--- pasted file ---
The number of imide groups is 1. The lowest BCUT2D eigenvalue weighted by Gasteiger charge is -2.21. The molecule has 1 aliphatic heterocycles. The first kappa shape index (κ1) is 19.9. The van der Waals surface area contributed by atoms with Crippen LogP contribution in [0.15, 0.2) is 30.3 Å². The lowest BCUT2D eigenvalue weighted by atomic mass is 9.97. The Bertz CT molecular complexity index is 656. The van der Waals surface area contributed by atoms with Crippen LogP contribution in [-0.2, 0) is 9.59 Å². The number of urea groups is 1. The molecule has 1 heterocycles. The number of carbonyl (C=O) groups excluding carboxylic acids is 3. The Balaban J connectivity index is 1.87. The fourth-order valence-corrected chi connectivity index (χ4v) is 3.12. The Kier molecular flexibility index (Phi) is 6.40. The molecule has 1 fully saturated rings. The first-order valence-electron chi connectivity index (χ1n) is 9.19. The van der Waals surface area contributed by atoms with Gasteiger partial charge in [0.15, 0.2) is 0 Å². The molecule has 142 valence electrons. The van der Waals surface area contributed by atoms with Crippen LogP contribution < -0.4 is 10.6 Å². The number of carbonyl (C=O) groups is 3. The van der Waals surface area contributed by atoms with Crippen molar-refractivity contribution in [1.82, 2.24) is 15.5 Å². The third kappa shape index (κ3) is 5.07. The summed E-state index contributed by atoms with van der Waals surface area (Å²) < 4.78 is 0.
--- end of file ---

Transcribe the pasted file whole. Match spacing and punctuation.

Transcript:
The number of imide groups is 1. The lowest BCUT2D eigenvalue weighted by Gasteiger charge is -2.21. The molecule has 1 aliphatic heterocycles. The first kappa shape index (κ1) is 19.9. The van der Waals surface area contributed by atoms with Crippen LogP contribution in [0.15, 0.2) is 30.3 Å². The lowest BCUT2D eigenvalue weighted by atomic mass is 9.97. The Bertz CT molecular complexity index is 656. The van der Waals surface area contributed by atoms with Crippen LogP contribution in [-0.2, 0) is 9.59 Å². The number of urea groups is 1. The molecule has 1 heterocycles. The number of carbonyl (C=O) groups excluding carboxylic acids is 3. The Balaban J connectivity index is 1.87. The fourth-order valence-corrected chi connectivity index (χ4v) is 3.12. The Kier molecular flexibility index (Phi) is 6.40. The molecule has 1 fully saturated rings. The first-order valence-electron chi connectivity index (χ1n) is 9.19. The van der Waals surface area contributed by atoms with Gasteiger partial charge in [0.15, 0.2) is 0 Å². The molecule has 142 valence electrons. The van der Waals surface area contributed by atoms with Crippen LogP contribution < -0.4 is 10.6 Å². The number of carbonyl (C=O) groups is 3. The van der Waals surface area contributed by atoms with Crippen molar-refractivity contribution in [1.82, 2.24) is 15.5 Å². The third kappa shape index (κ3) is 5.07. The summed E-state index contributed by atoms with van der Waals surface area (Å²) < 4.78 is 0.